Here are three poems that caught my ear as the students stood and shared them.

Rory is aged ten and in Year 5. I love this poem. I love the way the words curve and repeat and sing and shine. It makes a place I have never been to (I want to very much!) come alive in my mind – a little glowing Akaroa. Great job Rory!


Glistening sun
burning down on hills
like a ray of fire.
Birds chirping
and slowly
gliding down from the cloudless sky.
People laughing
and talking
as they tread down the sloped hills.
Hotels standing
tall and still
like trees not making a sound.
Not much sound
as the mountains
stand tall and quiet.
As the cars
take off

dirt flies behind.



Patrick wrote this wonderful poem about a place he went to stay in Australia after the quake. When I hear him read it i could hear the love he felt for it shimmering in every line. The short lines work a treat. I love the build up of things that make the place so vivid. Great job Patrick!

Boyne Island


My friends,

Shouting my name,

Bell ringing,

Lunch is over,

Lots of work,

But not so hard,

Library time,

It’s like another planet,

Home time,

A house on stilts,

Heavy rain,


Heavy rain,








Too hot at times,

Too cold at times,

The new world,

I wish to escape,

And travel there,

But gravity will not let me,


Thick and thin,

Salty air,

Rusting our BBQ,

Wake up early,

Reading when the world’s asleep,

The bridge,

Gateway to this paradise.


Charlotte wrote this poem. She is 11 and in Year 6. I really love this poem as it has surprising lines that make me see Lake Wanaka a bit differently. I also like the shifting rhythms in the poem. Great job Charlotte!



Lake Wanaka Beach


Water lapping

ducks aboard the water

low cloud sinking down


Drowning boulders

startled people

running across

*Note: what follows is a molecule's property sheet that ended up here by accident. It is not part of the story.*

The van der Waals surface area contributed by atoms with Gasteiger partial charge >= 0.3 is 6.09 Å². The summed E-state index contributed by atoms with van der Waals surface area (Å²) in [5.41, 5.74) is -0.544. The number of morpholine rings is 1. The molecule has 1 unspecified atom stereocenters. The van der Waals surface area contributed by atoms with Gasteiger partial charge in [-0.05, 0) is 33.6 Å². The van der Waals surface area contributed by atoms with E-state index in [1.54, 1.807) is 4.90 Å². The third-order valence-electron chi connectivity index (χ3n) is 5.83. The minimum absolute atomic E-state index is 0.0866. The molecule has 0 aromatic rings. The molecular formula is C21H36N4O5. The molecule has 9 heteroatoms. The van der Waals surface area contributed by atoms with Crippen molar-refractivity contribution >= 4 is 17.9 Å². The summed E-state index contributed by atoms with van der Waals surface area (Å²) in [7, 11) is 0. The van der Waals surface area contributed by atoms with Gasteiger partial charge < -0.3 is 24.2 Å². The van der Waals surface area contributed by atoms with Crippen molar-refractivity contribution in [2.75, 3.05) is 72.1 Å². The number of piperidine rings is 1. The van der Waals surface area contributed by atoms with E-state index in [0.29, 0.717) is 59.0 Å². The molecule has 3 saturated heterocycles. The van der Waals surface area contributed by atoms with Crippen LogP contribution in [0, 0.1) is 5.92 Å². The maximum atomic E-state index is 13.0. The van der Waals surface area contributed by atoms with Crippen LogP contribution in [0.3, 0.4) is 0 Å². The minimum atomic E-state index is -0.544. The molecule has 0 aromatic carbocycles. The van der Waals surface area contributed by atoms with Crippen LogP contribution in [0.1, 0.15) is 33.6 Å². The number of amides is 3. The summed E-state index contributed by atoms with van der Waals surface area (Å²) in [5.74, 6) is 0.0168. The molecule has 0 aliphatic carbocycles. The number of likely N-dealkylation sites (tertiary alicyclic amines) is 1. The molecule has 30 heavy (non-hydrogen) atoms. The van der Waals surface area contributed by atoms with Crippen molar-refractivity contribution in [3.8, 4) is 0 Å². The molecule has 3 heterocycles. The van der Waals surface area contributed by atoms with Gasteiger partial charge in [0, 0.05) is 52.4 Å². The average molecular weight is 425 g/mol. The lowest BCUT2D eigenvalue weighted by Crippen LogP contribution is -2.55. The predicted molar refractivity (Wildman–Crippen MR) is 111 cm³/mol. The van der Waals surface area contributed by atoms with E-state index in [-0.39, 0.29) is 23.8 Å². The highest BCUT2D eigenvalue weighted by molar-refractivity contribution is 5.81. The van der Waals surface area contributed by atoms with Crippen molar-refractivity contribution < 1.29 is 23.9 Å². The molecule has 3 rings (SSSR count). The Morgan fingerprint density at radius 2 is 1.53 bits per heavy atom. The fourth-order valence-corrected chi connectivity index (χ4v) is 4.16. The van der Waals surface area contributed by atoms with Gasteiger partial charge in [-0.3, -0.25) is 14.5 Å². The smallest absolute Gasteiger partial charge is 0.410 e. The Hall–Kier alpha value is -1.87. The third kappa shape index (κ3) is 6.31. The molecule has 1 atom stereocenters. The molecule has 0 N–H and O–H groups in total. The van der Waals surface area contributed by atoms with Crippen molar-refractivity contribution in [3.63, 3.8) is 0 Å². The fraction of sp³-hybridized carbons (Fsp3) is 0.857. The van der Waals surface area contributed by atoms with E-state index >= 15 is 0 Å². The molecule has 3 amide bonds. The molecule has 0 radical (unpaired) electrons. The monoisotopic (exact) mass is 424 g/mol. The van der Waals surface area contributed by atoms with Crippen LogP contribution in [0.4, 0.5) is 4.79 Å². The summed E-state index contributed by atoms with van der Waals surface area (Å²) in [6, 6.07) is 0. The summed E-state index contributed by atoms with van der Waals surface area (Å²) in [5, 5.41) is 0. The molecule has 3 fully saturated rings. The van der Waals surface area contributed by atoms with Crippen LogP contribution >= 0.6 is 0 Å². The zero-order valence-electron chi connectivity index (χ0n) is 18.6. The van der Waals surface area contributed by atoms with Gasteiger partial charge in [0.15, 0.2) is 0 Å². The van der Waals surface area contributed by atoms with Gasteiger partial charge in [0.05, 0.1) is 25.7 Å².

the beach

screaming and yelling


Whistling wind

puts shivers to



Boggy swamps

trees not free

never a hope to live


Tourists noises

camera clicks

taking in what’s

best to them

Holiday poetry bonanza: Ewen goes behind the present wall (or over it!)

Ewen imagined what she would like to do these holidays if she could go anywhere. I really like the line ‘past the present wall.’ It would be fun writing a poem where you describe a future world. What will we eat, wear, do? How will we travel? Where will we live? Ewen’s poem got me thinking! Have a go!



If I were to go anywhere,

anywhere at all,

I’d go into the future,

past the present wall.


I’d see behind the clouds,

shrouding the bad,

I’d see behind the moon,

shrouding the good.


Though it’d be exciting

interesting and fun,

it could be a dream,

or a trick someone’s done.


I wouldn’t be sure,

as I’d return the same,

it’d only be a memory,

or something rather lame.


Ewen W aged 10, Year 6, Fendalton Open Air School, Christchurch


Holiday poetry bonanza: sky and bread

I like the way Ewen has used a proverb in this poem. Maybe there are other proverbs you could play with in the form of a poem. Give it a go and send me one!

Hi Paula,

Here’s a poem I wrote about what the sky looks like today. I used the proverb

“the sky is the daily bread of our eyes” at the end to make the poem have something different in it.

I hope you enjoy reading it!

The Sky

The sky was blue
tinged with white.
The sun broke through
and shone out light.

My eyes lit up
with the sky.
That little picture
way up high.

The sky is something
you cannot buy.
It’s the daily bread
of our eyes.

Ewen W aged 10, Year 6, Fendalton Open Air Primary School